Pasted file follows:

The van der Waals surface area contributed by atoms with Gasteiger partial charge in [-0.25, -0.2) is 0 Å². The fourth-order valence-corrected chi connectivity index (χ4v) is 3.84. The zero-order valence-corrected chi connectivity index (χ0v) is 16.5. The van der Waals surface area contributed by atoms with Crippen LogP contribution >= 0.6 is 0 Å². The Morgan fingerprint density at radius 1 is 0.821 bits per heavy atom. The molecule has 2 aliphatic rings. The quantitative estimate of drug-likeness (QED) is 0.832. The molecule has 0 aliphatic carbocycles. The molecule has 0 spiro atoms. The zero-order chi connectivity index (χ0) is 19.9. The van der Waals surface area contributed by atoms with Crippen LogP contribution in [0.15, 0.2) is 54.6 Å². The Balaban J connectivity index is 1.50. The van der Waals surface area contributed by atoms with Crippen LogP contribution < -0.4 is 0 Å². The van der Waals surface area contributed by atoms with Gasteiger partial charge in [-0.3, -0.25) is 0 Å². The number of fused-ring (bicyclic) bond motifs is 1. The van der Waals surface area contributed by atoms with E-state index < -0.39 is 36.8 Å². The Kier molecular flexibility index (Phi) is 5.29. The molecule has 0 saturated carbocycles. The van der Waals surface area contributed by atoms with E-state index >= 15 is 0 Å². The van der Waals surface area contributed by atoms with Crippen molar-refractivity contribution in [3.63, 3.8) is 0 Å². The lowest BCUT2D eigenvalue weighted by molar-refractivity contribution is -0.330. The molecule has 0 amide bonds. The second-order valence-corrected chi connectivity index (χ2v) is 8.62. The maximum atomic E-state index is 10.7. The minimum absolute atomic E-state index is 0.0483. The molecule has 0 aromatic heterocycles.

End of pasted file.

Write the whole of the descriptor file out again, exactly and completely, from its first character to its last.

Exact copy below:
The van der Waals surface area contributed by atoms with Gasteiger partial charge in [-0.25, -0.2) is 0 Å². The fourth-order valence-corrected chi connectivity index (χ4v) is 3.84. The zero-order valence-corrected chi connectivity index (χ0v) is 16.5. The van der Waals surface area contributed by atoms with Crippen LogP contribution >= 0.6 is 0 Å². The Morgan fingerprint density at radius 1 is 0.821 bits per heavy atom. The molecule has 2 aliphatic rings. The quantitative estimate of drug-likeness (QED) is 0.832. The molecule has 0 aliphatic carbocycles. The molecule has 0 spiro atoms. The zero-order chi connectivity index (χ0) is 19.9. The van der Waals surface area contributed by atoms with Crippen LogP contribution in [0.15, 0.2) is 54.6 Å². The Balaban J connectivity index is 1.50. The van der Waals surface area contributed by atoms with Crippen LogP contribution < -0.4 is 0 Å². The van der Waals surface area contributed by atoms with Gasteiger partial charge in [-0.3, -0.25) is 0 Å². The number of fused-ring (bicyclic) bond motifs is 1. The van der Waals surface area contributed by atoms with E-state index < -0.39 is 36.8 Å². The Kier molecular flexibility index (Phi) is 5.29. The molecule has 0 saturated carbocycles. The van der Waals surface area contributed by atoms with E-state index >= 15 is 0 Å². The van der Waals surface area contributed by atoms with Crippen molar-refractivity contribution in [3.63, 3.8) is 0 Å². The lowest BCUT2D eigenvalue weighted by molar-refractivity contribution is -0.330. The molecule has 0 amide bonds. The second-order valence-corrected chi connectivity index (χ2v) is 8.62. The maximum atomic E-state index is 10.7. The minimum absolute atomic E-state index is 0.0483. The molecule has 0 aromatic heterocycles.